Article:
On April 16, 2021, Governor Jay Inslee signed into law the Washington Wage Recovery Act, allowing employees to place a lien on their employers’ property to secure unpaid wages.
The purpose of the law is to provide employees with another tool to secure their unpaid wages. Currently, Washington employees must wait until resolution of a civil demand or lawsuit or an investigation by a governmental agency to receive payment of unpaid wages. With the Washington Wage Recovery Act, employees can now hold a security interest in their employers’ property while they wait for resolution. Washington joins several other states that also have broad wage lien provisions, including Wisconsin, Maryland, Indiana, and Tennessee.
Scope of Wage Claims Subject to Wage Liens
Employees can obtain a wage lien on claims for any unpaid wages and other compensation, including “interest, statutory damages, liquidated damages, attorneys’ fees and costs, or statutory penalties that may be owed for violation of a local, state, or federal wage law.”
However, an employee cannot obtain a wage lien based on claims for “vacation or severance pay, contributions to an employee benefit plan, or paid leave except paid leave that is statutorily mandated.”
Employees Who Are Eligible to Obtain Wage Liens
Because “employee” is broadly defined in the new law as “any individual currently or formerly employed by an employer,” many employees will now have the ability to bring a wage lien against their employers.
However, “highly compensated employees” cannot establish a wage lien. “Highly compensated employees” mean:
- Any employee who was a 5% owner of the business at which the employee is employed during the current or preceding year, or
- Any employee who has received compensation from the employer in excess of the indexed compensation established by the U.S. Department of Treasury. This threshold will change annually. The 2021 indexed compensation is $130,000.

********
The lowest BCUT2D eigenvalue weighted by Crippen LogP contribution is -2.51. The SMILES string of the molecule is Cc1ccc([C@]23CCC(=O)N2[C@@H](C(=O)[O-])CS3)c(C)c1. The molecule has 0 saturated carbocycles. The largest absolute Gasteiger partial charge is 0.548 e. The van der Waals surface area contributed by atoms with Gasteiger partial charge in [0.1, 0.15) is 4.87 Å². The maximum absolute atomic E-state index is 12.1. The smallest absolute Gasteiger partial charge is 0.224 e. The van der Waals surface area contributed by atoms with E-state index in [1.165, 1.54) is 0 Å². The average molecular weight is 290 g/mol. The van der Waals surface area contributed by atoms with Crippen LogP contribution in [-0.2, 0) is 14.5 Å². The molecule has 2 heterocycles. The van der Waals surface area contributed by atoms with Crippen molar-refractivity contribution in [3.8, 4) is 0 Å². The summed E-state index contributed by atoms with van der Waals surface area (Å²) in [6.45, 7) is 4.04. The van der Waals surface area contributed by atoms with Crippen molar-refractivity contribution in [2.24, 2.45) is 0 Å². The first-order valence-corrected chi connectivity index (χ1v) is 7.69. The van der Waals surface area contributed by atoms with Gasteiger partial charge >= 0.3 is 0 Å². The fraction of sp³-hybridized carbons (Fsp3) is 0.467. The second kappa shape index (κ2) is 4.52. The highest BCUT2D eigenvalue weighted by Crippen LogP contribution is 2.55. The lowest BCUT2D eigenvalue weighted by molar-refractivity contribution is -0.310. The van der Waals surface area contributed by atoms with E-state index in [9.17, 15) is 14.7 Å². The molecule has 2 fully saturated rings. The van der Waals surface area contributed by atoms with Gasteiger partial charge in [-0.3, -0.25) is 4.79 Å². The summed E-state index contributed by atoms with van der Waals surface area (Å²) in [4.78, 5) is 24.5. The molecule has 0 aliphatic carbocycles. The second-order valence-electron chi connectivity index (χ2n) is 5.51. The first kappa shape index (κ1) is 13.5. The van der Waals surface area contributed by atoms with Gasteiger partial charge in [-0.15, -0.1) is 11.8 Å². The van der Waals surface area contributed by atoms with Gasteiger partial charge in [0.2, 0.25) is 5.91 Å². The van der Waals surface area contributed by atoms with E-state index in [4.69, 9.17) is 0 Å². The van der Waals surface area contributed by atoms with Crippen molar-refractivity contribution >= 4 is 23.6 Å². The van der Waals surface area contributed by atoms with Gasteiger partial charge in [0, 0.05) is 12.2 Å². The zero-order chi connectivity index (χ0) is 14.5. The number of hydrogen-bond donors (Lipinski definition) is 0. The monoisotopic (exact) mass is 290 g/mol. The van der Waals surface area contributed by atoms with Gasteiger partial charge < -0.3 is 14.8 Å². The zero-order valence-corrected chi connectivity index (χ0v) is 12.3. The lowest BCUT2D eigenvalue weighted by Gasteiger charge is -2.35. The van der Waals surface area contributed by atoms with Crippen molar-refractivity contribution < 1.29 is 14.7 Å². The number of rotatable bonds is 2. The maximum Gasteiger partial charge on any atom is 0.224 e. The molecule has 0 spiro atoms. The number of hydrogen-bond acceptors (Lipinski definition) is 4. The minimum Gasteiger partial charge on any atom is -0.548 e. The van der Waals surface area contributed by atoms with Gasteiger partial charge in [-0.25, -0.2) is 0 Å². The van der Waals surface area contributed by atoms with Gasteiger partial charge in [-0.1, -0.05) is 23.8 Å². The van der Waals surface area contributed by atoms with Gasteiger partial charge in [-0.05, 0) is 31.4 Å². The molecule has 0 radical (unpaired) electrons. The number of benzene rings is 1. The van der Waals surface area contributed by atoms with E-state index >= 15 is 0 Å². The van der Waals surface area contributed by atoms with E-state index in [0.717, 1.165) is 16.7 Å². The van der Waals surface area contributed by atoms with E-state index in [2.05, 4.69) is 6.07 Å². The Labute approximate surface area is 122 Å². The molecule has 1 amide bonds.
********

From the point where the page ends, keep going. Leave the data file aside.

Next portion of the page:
Types of Property Subject to Wage Liens
A wage lien can be placed on property owned or subsequently acquired by the employer, including (1) real property in the state; (2) goods and tangible chattel paper (i.e., records establishing a monetary obligation or security interests) in the state; and (3) accounts and payment intangibles. Only property in the state of Washington is subject to a lien, but employers or property owners do not need to be located in Washington for the lien to attach.
Importantly, for willful violations property can include the real property and personal property of any officer, vice principal, or agent. The lien could also apply to the property of those individuals’ spouses, domestic partners, and heirs.
Certain limitations to wage liens apply as provided in the statute, including claims subject to a lien under Washington’s construction lien statutes. Additionally, wage liens cannot attach to the personal or real property of the state or other public entities.
Requirements for Recording a Wage Lien
The statute establishes specific procedures for recording wage liens. Wage liens must be filed within two years from the date the wages were first due. For wage liens on real property, a lien claimant must file a notice of the wage lien in the county where the property is located, pay a filing fee, and mail a copy of the notice to the employer and property owner. For wage liens on personal property and goods, the claimant must file a notice with the Department of Licensing, pay a filing fee, and mail a copy of the notice to the employer. Actions on wage claims must be brought within eight months of the recording of the lien; otherwise, they will be extinguished.
A wage lien is not effective against good faith buyers or acquirers of goods, personal property, or real property if the buyer or acquirer obtains the property prior to the filing of the wage lien in good faith, for value, and without actual notice or knowledge of the lien.
Challenging a Wage Lien
If an owner or employer believes the wage claim is frivolous and made without reasonable cause, or is clearly excessive, the party can file a motion in court directing the employee to appear before the court to show cause as to why the requested relief should not be granted. The employee can be required to appear for a hearing no earlier than six days and no later than 15 days from the date of service of the motion. After a hearing, the court will issue an order releasing, reducing, or verifying the validity of the lien. The prevailing party on the claim is entitled to attorneys’ fees and costs.
Employees Cannot Waive Their Rights to Obtain a Wage Lien
Employers cannot require their employees to waive their rights to obtain a wage lien in any employment contracts or agreements.
Additional Information for Employers
The new law has specific provisions setting out procedures on how to foreclose on a lien, the priority a wage lien is given over other types of liens, and form notices of wage liens. Employers should familiarize themselves with the new statute before it goes into effect on January 1, 2022. A copy of the law can be found here.